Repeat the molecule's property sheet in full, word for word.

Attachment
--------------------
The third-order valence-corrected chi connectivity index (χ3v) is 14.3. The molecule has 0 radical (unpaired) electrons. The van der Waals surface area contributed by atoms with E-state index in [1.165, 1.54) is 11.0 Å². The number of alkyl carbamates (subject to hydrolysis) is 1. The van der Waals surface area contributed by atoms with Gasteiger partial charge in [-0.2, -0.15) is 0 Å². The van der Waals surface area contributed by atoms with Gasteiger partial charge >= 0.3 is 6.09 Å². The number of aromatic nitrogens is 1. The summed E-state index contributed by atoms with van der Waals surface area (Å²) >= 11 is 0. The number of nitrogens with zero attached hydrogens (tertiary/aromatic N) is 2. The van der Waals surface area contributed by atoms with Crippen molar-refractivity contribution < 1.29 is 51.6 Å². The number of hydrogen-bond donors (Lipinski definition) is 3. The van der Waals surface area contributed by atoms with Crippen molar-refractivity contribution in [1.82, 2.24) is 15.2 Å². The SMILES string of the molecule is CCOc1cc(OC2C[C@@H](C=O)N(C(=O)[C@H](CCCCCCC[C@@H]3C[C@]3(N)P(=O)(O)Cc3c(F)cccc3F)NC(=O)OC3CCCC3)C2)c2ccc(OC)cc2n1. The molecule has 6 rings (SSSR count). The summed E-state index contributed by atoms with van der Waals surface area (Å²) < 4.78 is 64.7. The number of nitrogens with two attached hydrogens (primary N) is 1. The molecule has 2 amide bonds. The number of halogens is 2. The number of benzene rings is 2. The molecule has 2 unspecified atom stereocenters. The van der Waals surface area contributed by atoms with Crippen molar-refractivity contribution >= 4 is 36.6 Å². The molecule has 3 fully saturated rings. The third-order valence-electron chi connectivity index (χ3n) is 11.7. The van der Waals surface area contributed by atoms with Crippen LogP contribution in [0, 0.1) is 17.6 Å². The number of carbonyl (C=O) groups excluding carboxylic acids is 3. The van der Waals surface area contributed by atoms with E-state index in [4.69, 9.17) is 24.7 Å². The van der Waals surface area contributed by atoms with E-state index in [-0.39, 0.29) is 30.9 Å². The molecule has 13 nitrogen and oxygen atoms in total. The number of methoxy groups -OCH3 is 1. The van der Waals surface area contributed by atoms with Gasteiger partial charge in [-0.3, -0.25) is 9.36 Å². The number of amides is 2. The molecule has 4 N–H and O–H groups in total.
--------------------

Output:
The third-order valence-corrected chi connectivity index (χ3v) is 14.3. The molecule has 0 radical (unpaired) electrons. The van der Waals surface area contributed by atoms with E-state index in [1.165, 1.54) is 11.0 Å². The number of alkyl carbamates (subject to hydrolysis) is 1. The van der Waals surface area contributed by atoms with Gasteiger partial charge in [-0.2, -0.15) is 0 Å². The van der Waals surface area contributed by atoms with Gasteiger partial charge >= 0.3 is 6.09 Å². The number of aromatic nitrogens is 1. The summed E-state index contributed by atoms with van der Waals surface area (Å²) >= 11 is 0. The number of nitrogens with zero attached hydrogens (tertiary/aromatic N) is 2. The van der Waals surface area contributed by atoms with Crippen molar-refractivity contribution < 1.29 is 51.6 Å². The number of hydrogen-bond donors (Lipinski definition) is 3. The van der Waals surface area contributed by atoms with Crippen molar-refractivity contribution in [1.82, 2.24) is 15.2 Å². The SMILES string of the molecule is CCOc1cc(OC2C[C@@H](C=O)N(C(=O)[C@H](CCCCCCC[C@@H]3C[C@]3(N)P(=O)(O)Cc3c(F)cccc3F)NC(=O)OC3CCCC3)C2)c2ccc(OC)cc2n1. The molecule has 6 rings (SSSR count). The summed E-state index contributed by atoms with van der Waals surface area (Å²) < 4.78 is 64.7. The number of nitrogens with two attached hydrogens (primary N) is 1. The molecule has 2 amide bonds. The number of halogens is 2. The number of benzene rings is 2. The molecule has 2 unspecified atom stereocenters. The van der Waals surface area contributed by atoms with Crippen molar-refractivity contribution >= 4 is 36.6 Å². The molecule has 3 fully saturated rings. The third-order valence-electron chi connectivity index (χ3n) is 11.7. The van der Waals surface area contributed by atoms with Crippen LogP contribution in [0, 0.1) is 17.6 Å². The number of carbonyl (C=O) groups excluding carboxylic acids is 3. The van der Waals surface area contributed by atoms with E-state index in [4.69, 9.17) is 24.7 Å². The van der Waals surface area contributed by atoms with E-state index in [-0.39, 0.29) is 30.9 Å². The molecule has 13 nitrogen and oxygen atoms in total. The number of methoxy groups -OCH3 is 1. The van der Waals surface area contributed by atoms with Gasteiger partial charge in [-0.3, -0.25) is 9.36 Å². The number of amides is 2. The molecule has 4 N–H and O–H groups in total.